438: The story of a doll, the Bible — and opening new themes in Jewish dialogue

    That 1-word-3-exclamation-point comment was posted on the “sisterhood” Web page sponsored by the venerable Jewish-American newspaper, The Forward. At issue? News leaked that American Girl is releasing its first Jewish character, Rebecca Rubin, as part of its popular permanent collection of dolls and books (some dolls are featured for only one year).
    To read The Forward’s response, here’s the sisterhood page.
    Also weighing in is Cathy Lynn Grossman, one of a handful of veteran newspaper religion writers still on the beat these days. Here’s Cathy’s take on the story for USA Today.
    Then, the New York Times trotted over to see Abe
Foxman at the Anti-Defamation League about this new doll and series of books. The Times reporter
probably was hoping for a little controversy—and discovered, instead,
that Foxman really likes this new doll and her immigrant narrative. Here’s the Times story.

    Clearly there’s glee in many Jewish homes over this news.

    TODAY, though, I’m wondering if we’ll also hear gleeful cries of “Finally!!!” when Dr. Lawrence Schiffman and his team complete their vast undertaking for the Jewish Publication Society—a 2,000-page, 2-volume Bible-study book that will contain new translations and Jewish commentaries on a hosts of religious literature produced in the Second Temple period. To place the era for Christian readers—Jesus lived in part of this period. Romans destroyed the Second Temple in the year 70.
    How important is this project?
    When completed, it will be a cultural treasure for all of us—so significant that our National Endowment for the Humanities just awarded another $90,000 to its completion. Recently, the Jewish Publication Society announced that award and explained that this is “a ground-breaking anthology of writings from the period of the Second Temple … A prior NEH grant in the amount of $100,000 had been awarded to the nonprofit publisher in 2006 for this ambitious project. Edited by world-renowned scholars Louis Feldman, James Kugel and Lawrence Schiffman … (the two-volume book) is an endeavor to restore Second Temple literature to its original Jewish character and context, illuminating the history of both Judaism and Christianity. Once dismissed as marginal to Judaism, many of these texts are now believed to have formed the core of ancient Jewish religious culture.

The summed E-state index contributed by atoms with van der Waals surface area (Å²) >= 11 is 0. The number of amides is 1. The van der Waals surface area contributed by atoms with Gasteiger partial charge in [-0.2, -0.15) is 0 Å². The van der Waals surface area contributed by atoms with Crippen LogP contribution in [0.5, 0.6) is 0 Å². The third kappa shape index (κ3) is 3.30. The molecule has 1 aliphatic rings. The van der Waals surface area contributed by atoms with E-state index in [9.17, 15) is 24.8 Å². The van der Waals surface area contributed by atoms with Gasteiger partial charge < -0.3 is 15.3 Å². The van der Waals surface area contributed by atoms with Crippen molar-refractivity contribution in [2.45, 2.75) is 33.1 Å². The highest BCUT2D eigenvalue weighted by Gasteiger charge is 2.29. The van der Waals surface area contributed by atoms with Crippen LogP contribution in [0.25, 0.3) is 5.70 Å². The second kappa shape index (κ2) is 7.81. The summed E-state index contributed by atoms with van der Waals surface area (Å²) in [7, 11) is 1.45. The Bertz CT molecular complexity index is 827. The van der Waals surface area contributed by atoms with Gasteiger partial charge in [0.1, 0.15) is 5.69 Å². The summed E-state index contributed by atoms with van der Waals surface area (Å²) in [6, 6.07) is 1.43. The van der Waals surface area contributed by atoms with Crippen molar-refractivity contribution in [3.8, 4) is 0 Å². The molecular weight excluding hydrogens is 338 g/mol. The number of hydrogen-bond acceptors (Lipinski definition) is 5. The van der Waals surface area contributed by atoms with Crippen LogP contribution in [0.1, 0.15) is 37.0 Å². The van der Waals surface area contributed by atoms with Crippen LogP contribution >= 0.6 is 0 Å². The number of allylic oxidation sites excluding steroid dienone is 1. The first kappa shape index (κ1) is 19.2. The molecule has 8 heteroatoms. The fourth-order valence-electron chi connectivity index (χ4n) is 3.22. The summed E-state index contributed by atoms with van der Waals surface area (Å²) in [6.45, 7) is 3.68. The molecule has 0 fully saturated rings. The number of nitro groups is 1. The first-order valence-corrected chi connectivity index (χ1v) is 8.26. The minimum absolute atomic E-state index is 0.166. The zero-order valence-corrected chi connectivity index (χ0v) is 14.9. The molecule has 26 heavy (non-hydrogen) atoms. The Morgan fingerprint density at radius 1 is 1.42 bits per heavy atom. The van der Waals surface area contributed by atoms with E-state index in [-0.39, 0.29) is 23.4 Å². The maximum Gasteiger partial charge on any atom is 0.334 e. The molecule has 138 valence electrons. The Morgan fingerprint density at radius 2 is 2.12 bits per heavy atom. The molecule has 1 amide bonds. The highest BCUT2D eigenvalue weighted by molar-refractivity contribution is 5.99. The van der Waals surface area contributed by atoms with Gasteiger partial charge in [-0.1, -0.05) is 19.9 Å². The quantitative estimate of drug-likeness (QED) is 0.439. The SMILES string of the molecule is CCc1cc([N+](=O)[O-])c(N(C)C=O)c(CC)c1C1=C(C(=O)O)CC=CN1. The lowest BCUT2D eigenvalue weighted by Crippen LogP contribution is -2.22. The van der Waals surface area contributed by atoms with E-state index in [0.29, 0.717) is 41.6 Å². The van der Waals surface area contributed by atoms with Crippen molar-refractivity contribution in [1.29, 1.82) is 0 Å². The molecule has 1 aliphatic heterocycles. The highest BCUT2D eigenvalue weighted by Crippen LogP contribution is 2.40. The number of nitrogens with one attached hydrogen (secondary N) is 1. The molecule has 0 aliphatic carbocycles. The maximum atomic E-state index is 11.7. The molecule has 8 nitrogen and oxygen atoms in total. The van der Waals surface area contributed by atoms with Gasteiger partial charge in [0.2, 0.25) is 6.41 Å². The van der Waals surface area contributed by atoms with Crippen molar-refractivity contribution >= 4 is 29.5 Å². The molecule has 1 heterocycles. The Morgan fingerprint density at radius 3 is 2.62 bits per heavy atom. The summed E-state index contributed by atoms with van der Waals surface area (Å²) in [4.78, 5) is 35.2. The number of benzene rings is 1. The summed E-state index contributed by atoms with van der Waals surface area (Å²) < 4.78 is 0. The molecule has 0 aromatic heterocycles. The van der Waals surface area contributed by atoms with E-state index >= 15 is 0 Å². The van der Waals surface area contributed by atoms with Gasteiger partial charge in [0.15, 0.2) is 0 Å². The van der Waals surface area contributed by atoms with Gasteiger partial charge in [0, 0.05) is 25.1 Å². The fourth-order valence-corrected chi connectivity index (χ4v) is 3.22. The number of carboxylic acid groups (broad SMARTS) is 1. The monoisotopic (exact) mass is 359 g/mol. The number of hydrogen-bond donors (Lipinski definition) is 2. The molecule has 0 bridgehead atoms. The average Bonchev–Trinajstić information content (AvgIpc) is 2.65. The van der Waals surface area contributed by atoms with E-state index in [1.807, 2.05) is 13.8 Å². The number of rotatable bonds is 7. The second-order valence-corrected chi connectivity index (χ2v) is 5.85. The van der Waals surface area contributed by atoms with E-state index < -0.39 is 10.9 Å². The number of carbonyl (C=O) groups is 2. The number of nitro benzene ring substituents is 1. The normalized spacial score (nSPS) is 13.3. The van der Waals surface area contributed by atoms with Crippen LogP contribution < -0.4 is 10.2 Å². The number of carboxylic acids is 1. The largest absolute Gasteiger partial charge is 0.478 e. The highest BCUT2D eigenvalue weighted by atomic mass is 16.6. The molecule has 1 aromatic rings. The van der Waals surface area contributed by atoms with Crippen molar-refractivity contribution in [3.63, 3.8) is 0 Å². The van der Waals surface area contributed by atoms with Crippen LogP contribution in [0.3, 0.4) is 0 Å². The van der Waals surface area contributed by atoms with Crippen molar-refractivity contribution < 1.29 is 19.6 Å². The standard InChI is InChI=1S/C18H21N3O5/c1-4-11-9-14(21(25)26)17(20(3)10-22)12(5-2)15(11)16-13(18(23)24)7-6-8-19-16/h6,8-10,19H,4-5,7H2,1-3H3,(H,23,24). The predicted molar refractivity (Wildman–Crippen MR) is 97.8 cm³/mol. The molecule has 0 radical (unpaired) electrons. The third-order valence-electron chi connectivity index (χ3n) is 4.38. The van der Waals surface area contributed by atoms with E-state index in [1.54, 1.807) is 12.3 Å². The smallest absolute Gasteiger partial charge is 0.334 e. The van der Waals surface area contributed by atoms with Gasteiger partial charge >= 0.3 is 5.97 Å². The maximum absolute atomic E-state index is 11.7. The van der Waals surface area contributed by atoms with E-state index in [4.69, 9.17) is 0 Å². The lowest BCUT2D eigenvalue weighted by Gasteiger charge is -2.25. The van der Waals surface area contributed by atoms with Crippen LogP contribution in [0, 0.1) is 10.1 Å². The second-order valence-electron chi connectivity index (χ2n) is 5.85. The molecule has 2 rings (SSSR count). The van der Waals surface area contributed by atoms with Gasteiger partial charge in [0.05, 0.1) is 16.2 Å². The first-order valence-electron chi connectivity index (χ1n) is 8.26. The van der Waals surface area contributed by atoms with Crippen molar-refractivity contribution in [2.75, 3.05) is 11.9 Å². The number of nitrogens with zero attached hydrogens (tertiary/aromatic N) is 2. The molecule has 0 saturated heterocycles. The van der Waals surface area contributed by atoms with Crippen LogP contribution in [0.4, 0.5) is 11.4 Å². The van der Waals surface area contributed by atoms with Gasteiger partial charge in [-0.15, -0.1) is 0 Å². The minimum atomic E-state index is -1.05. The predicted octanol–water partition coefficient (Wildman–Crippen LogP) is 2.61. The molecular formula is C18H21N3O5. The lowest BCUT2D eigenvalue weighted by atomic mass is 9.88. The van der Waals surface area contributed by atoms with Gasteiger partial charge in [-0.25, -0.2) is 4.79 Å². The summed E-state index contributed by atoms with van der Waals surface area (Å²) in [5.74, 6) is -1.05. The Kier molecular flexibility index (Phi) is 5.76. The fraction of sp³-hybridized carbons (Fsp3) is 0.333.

I talked with Dr. Schiffman by telephone from his office at the Skirball Department of Hebrew and Judaic Studies at New York University.
    I asked him to help me take this esoteric-sounding project and bring it into sharp focus for everyday readers.

    “I’ll give you the most shocking headline about this project,” he said. “Right now, every Catholic has in their Bible the book of Maccabees, which tells our story of Hanukkah. But that’s not a book in the Hebrew Bible. I would say that the number of Jews who have actually read the book of Maccabees is very small. That’s shocking to me—Catholics are walking around with our story in their Bibles, but most Jews have never read the book that tells the story we celebrate every year.”
    Why these books were left out of the Hebrew Bible is part of the intriguing story readers will find in the new book, when its two thick paperback volumes finally go on sale in what Schiffman estimates is “about three years.”

    And here’s where the new doll meets the new Bible-study book: Both are opportunities to explore Jewish culture in eras rarely discussed by non-Jews. Of course, the Jewish Publication Society is aiming mainly at a Jewish audience—but I’m predicting that many Christian study groups will dig into these pages, as well.
    Dr. Schiffman, who has appeared in many TV documentaries, envisions the same diverse interest. He said, “One thing I’ve learned from my experiences in TV is that our country has a really amazing interest among general readers in early Judaism. It’s not an interest simply in picking up details relevant to Christianity. Americans really are interested in exploring this part of the world and this part of history.
    “With these works we’re going to be providing, we can paint that world for readers in a much more vivid way.”

    So, what do you think?
    Are you interested in the doll? Interested in the JPS project?

PLEASE, Tell Us What You Think.
    This is a good time to sign up for our Monday-morning ReadTheSpirit Planner by Emailit’s
free and you can cancel it any time you’d like to do so. The Planner
goes out each week to readers who want more of an “inside track” on
what we’re seeing on the horizon, plus it’s got a popular “holidays”

    Not only do we welcome your notes—but our readers enjoy them as well. You can do this
anytime by clicking on the “Comment” links at the end of each story.
You also can Email ReadTheSpirit Editor David Crumm. We’re also reachable on Twitter, Facebook, Amazon, YouTube and other social-networking sites as well.
    (Originally published at https://readthespirit.com/)

Print Friendly, PDF & Email